In the New Year 2014 issue of In Trust, Greg Henson and Gary Hoag provided data on charitable giving. Their conclusions, and their advice to schools, are still timely.

 

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Must you let people know that you're closing?

Every institution runs on confidence. Startups need investors to believe that their money won't be wasted. Banks need customers who trust that their savings won't be lost. Schools need students who are confident that the school will be around long enough for them to graduate. And the donors to these schools need to feel confident that their contributions are not being tossed into a black hole.

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How can a seminary react to financial stress?

Unanticipated financial setbacks sometimes become little deficits. And the response to little deficits can shape the course of a school’s future. What are the options? 

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How can a seminary react to financial stress?

Unanticipated financial setbacks sometimes become little deficits. And the response to little deficits can shape the course of a school’s future. What are the options? 

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Learning from the past: Schools that thrived during the lean years

In 2014, the Auburn Center for the Study of Theological Education published Through Toil and Tribulation: Financing Theological Education 2001-2011, an analysis by Anthony T. Ruger and Chris A. Meinzer of revenue and spending of theological schools during a period that encompassed the Great Recession as well as declining levels of formal religious affiliation. The fifth in a series of studies of revenue in theological education, this report told a tale of hard times and the ways in which some schools were able to strengthen their financial position in spite of a poor economy and changing religious environment, and it outlined best practices in the institutions and leaders who saw improvements during these years.

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Seminaries struggle to build community with affordable dining services

 

Declining enrollment and increasing numbers of distance education and off-campus students are making the economics of providing food increasingly unsustainable for theological schools. Yet everyone agrees that shared meals build community. What's a seminary to do?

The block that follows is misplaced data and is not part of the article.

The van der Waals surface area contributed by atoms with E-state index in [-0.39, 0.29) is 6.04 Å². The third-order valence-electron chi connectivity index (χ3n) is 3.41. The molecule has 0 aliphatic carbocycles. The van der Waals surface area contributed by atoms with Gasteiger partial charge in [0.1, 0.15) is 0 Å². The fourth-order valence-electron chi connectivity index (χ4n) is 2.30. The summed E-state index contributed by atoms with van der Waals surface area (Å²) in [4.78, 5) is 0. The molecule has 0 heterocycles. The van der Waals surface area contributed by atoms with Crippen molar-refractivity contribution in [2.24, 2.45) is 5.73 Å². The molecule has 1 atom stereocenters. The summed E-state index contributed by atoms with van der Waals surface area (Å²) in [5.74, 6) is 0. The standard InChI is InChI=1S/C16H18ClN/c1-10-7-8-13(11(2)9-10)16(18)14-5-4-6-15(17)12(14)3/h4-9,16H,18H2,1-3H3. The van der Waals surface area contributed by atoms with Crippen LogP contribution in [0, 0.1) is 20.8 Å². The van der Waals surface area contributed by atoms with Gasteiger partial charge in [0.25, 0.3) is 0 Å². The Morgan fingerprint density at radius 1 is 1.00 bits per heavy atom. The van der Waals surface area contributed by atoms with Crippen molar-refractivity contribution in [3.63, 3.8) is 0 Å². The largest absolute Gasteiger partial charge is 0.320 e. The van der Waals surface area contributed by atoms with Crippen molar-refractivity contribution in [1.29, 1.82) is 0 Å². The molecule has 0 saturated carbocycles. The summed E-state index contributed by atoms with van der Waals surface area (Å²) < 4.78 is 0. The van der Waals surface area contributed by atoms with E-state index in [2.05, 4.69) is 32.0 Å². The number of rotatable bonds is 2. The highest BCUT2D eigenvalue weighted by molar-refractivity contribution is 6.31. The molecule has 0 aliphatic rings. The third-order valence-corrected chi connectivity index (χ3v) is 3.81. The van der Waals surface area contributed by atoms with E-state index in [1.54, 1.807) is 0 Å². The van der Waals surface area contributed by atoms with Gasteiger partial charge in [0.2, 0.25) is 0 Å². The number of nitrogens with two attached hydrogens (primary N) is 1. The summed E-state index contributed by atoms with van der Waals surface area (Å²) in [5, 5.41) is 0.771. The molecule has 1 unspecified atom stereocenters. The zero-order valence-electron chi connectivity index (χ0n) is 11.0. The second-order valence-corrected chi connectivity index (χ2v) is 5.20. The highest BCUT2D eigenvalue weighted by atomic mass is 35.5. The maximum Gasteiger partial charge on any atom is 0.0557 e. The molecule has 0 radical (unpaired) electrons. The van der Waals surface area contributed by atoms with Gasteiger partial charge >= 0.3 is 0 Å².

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When it comes to development, the personal touch might just be the Midas touch

What can board members, who have a big role to play in development, do to make fundraising more productive and, dare we hope, less onerous?

 

 

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New Year 2018 issue is now available


The New Year 2018 issue of In Trust magazine was recently mailed and is now available to read online.

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New Year 2018 issue is now available


The New Year 2018 issue of In Trust magazine was recently mailed and is now available to read online.

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Small religious colleges are struggling

A recent Religion News Service article chronicles the struggles of small religious colleges, saying that lacking substantial endowments, many are teetering on a financial cliff.

 

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When do you declare a state of emergency?

What is "financial exigency"? This is one of those phrases a board would rather avoid, even when declaring financial exigency is the responsible next step for a school in trouble. 

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Fundraising is too important to leave to the amateurs

With less financial support for theological education from churches and denominations, theological schools have come to increase fundraising to balance the budget. School presidents and board members are expected to play a big role in raising funds for their institutions.

 

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Financial woes across the pond

The Church Times, a London-based Anglican newspaper, recently published an article about the apparent financial crisis facing Anglican theological education in the United Kingdom.

 

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A case study in mission-driven publishing

 For seminaries, coming up with sustainable revenue-generating ventures is often imperative. But schools must consider whether those venture support their mission and values.

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Anonymous donors: What’s a board to do?

For seminaries and theological institutions, how a school fulfills its mission is as important as its financial health. As such, issues of transparency and accountability should be considered when deciding whether to accept an anonymous donation.

 

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Highlights from In Trust's Autumn 2017 issue, available now

The Autumn 2017 issue of In Trust was recently mailed  to subscribers and is now available online. Click "Read the rest of entry" for highlights.

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Board members talk finances

In August 2009, In Trust emailed more than 1,800 board members (excluding board chairs) with a short survey on school finances. Of the board members contacted, 293 responded. In a summer 2010 article, Mary Catherine Bolster shared responses to this survey and offered her insights about what these responses said about the role of the board in financial matters. 

 

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Tips for ensuring the show goes on, despite a smaller cast of characters

The North American nonprofit sector is no stranger to getting by on less. But these days less is edging toward subsistence, with budgets and personnel close to the breaking point. What’s a leadership team to do when the show must go on but with a smaller cast of characters to cover all the roles? Create a plan.

 

 

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Tips for ensuring the show goes on, despite a smaller cast of characters

The North American nonprofit sector is no stranger to getting by on less. But these days less is edging toward subsistence, with budgets and personnel close to the breaking point. What’s a leadership team to do when the show must go on but with a smaller cast of characters to cover all the roles? Create a plan.

 

 

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Who understands your school’s financial statements?